Want to know more? The full article is posted on Facebook at

(This information was taken from a feature re: Remarkable Women.
The story was then shared on Facebook.))

Thursday, June 11, 2020

Ways to Spot Spam or Phishing Emails

 Many spam or phishing emails look like legitimate emails to the unsuspecting. A healthy dose of skepticism goes well with the adage “better safe than sorry” but there are definite tell-tale signs for which to watch. There is no single fool-proof way to avoid phishing attacks, but watch for these:

• Check the spelling or grammar. If a message is poorly written or contains grammatical errors or misspellings, it might have been translated from a foreign language. Often a phisher will change one or two letters to mimic a trusted source.
• Request for personal information. Never give out personal information through email. Refer to the sender’s website if you have questions on the legitimacy of the request.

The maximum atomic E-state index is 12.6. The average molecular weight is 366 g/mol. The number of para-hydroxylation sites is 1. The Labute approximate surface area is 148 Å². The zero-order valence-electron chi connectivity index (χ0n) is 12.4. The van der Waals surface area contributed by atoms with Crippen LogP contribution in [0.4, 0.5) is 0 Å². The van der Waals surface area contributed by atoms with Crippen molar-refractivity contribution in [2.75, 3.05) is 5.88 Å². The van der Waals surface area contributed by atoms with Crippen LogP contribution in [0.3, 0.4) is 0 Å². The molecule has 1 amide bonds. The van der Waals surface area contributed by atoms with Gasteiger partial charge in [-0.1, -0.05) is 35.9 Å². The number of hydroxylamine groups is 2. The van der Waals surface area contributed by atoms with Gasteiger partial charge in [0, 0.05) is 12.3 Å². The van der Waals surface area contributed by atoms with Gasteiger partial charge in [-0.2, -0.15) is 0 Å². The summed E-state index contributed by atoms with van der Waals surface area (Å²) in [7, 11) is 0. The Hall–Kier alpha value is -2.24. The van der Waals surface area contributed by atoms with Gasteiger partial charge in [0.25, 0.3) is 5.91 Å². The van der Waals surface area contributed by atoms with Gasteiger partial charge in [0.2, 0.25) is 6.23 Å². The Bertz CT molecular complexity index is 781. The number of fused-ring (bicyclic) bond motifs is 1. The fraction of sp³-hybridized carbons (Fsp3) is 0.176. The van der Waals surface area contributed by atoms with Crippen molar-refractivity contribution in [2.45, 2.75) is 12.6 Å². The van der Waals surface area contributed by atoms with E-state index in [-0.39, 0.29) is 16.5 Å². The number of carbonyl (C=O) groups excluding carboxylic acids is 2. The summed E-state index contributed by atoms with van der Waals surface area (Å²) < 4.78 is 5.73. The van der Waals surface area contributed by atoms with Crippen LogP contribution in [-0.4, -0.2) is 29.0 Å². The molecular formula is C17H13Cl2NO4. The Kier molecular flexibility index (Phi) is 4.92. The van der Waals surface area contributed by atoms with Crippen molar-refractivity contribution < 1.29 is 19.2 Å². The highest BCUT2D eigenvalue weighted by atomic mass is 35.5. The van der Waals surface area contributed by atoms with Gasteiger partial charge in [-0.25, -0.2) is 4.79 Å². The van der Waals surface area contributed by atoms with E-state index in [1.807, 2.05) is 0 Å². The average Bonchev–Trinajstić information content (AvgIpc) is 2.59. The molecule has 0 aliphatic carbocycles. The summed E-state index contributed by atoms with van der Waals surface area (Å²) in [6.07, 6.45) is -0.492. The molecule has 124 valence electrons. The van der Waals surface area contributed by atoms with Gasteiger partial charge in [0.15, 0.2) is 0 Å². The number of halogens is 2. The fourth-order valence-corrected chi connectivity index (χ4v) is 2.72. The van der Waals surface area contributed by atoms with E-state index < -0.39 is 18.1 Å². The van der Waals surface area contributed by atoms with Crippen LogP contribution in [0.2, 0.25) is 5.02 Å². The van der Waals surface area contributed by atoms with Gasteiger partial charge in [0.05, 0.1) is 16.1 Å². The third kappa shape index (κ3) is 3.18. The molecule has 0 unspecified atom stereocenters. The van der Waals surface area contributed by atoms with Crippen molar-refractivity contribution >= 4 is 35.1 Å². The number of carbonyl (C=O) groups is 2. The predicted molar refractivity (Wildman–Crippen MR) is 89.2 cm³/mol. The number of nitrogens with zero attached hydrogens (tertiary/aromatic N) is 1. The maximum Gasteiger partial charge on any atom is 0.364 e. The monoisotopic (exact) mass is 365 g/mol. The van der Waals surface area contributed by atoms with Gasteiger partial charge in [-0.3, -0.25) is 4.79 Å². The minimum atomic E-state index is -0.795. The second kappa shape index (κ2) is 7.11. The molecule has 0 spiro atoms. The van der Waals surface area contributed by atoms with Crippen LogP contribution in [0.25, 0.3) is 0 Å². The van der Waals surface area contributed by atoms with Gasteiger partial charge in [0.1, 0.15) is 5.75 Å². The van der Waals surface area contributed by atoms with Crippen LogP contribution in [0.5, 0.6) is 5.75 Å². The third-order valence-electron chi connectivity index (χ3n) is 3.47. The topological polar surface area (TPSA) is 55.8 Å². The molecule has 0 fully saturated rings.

• Discrepancies between the language of links and the URLs they direct to. Mouse over a link before clicking on it to see where the URL is directing you. The name listed might be different from the actual web address.
• Forms within emails. Phishers try to gather personal information this way.
• A sense of urgency, scare tactics, or highly emotional or charged language. “There’s a problem with your charge card that needs resolving immediately.” “I lost my pocketbook and need you to loan me some money.”

“Phishing” via SMS (text) messaging, called smishing, is gaining strength. Watch many of the same signs plus unusual numbers or references to the last 4 digits of a credit card number. Voice phishing, called vishing, has been around for years. Callers posing as IRS agents is the most common form and has scammed individuals out of millions of dollars. Watch for fear tactics, masked phone numbers, use of personal data that could be gained from social media accounts, or “too good to be true” tactics.

The FBI’s Internet Crime Complaint Center reported that people lost $57 million to phishing schemes in one year. 

If you think a scammer has your information, like your Social Security, credit card, or bank account number, go to There you will see the specific steps to take based on the information that you lost.

Be vigilant. When in doubt, don’t.